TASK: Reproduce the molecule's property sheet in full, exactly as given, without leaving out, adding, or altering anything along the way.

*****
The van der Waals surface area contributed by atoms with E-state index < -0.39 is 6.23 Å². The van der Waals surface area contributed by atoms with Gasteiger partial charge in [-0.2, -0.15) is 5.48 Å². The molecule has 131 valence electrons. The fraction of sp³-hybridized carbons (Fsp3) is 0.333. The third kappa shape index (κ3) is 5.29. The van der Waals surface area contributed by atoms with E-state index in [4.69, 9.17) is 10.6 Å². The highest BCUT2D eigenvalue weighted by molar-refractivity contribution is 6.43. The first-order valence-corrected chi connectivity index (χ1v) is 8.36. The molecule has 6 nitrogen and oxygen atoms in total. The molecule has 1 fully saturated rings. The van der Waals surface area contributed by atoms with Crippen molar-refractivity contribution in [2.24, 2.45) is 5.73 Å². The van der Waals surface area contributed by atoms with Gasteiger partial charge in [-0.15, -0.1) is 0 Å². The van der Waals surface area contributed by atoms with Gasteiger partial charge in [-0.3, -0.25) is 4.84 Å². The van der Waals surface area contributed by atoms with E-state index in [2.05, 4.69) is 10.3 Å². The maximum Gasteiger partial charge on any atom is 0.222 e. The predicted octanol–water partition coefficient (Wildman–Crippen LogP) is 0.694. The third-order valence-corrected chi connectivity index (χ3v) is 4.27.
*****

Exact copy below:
The van der Waals surface area contributed by atoms with E-state index < -0.39 is 6.23 Å². The van der Waals surface area contributed by atoms with Gasteiger partial charge in [-0.2, -0.15) is 5.48 Å². The molecule has 131 valence electrons. The fraction of sp³-hybridized carbons (Fsp3) is 0.333. The third kappa shape index (κ3) is 5.29. The van der Waals surface area contributed by atoms with E-state index in [4.69, 9.17) is 10.6 Å². The highest BCUT2D eigenvalue weighted by molar-refractivity contribution is 6.43. The first-order valence-corrected chi connectivity index (χ1v) is 8.36. The molecule has 6 nitrogen and oxygen atoms in total. The molecule has 1 fully saturated rings. The van der Waals surface area contributed by atoms with Crippen molar-refractivity contribution in [2.24, 2.45) is 5.73 Å². The van der Waals surface area contributed by atoms with Gasteiger partial charge in [-0.15, -0.1) is 0 Å². The van der Waals surface area contributed by atoms with Gasteiger partial charge in [-0.3, -0.25) is 4.84 Å². The van der Waals surface area contributed by atoms with E-state index in [2.05, 4.69) is 10.3 Å². The maximum Gasteiger partial charge on any atom is 0.222 e. The predicted octanol–water partition coefficient (Wildman–Crippen LogP) is 0.694. The third-order valence-corrected chi connectivity index (χ3v) is 4.27.